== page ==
As part of the celebrations marking 2,000 years since the death of Rome's first emperor, Augustus, the ancient Vicus Iugarius, or street of the Yoke-makers, in the Roman Forum has reopened after a four-year restoration.
The Vicus Jugarius runs along the shoulder of the Capitoline Hill and between the Temple of Saturn and the Basilica Julia. At some point, the street extended as far as the Quirinal Hill, representing a part of the original trade route to the Tiber River.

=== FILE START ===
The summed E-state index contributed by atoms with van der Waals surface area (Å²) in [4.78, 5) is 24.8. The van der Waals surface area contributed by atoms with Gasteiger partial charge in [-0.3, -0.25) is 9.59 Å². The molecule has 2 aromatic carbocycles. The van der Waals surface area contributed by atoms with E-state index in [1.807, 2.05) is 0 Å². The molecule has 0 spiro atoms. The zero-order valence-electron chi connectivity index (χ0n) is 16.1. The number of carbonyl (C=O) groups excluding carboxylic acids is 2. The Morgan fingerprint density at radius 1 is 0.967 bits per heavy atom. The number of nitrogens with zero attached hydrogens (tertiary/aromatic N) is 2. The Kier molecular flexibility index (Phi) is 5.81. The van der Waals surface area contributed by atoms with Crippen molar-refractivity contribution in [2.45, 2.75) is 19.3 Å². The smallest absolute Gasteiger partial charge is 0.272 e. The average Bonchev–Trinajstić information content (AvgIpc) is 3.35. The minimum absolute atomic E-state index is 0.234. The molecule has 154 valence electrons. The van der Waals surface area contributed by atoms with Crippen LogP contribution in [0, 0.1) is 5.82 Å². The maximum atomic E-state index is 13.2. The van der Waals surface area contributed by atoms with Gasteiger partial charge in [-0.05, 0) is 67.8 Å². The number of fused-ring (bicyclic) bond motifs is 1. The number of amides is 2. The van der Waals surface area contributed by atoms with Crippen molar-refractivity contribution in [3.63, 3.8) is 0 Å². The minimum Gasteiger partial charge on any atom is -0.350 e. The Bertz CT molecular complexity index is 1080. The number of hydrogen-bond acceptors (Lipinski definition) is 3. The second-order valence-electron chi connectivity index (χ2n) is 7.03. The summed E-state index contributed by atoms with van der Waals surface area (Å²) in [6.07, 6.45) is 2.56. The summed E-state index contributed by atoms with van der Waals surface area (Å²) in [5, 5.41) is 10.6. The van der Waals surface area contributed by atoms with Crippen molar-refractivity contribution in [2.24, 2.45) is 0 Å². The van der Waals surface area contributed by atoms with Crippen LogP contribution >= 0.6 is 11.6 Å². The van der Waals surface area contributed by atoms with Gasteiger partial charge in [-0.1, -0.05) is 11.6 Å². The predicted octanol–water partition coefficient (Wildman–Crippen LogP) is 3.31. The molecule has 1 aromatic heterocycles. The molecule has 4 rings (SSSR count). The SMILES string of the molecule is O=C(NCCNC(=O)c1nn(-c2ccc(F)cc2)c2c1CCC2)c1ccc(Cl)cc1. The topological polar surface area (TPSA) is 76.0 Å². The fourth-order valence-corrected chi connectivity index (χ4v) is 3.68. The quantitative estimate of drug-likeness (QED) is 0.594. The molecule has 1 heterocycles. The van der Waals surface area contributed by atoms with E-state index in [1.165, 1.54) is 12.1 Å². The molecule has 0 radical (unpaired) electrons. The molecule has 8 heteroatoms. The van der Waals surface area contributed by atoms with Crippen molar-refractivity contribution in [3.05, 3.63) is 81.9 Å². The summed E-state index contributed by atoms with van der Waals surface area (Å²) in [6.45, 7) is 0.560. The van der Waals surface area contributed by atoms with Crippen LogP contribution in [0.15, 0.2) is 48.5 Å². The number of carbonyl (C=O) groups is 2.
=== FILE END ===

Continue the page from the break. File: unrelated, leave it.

The Vicus Jugarius is one of Rome's oldest streets.
Other recent reopenings to commemorate Augustus include the Baths of Diocletian, Rome's grandest bath complex, which opened to the public following a 6.5-million-euro restoration lasting six years; and the Villa of Livia, the residence of Emperor Augustus’ wife.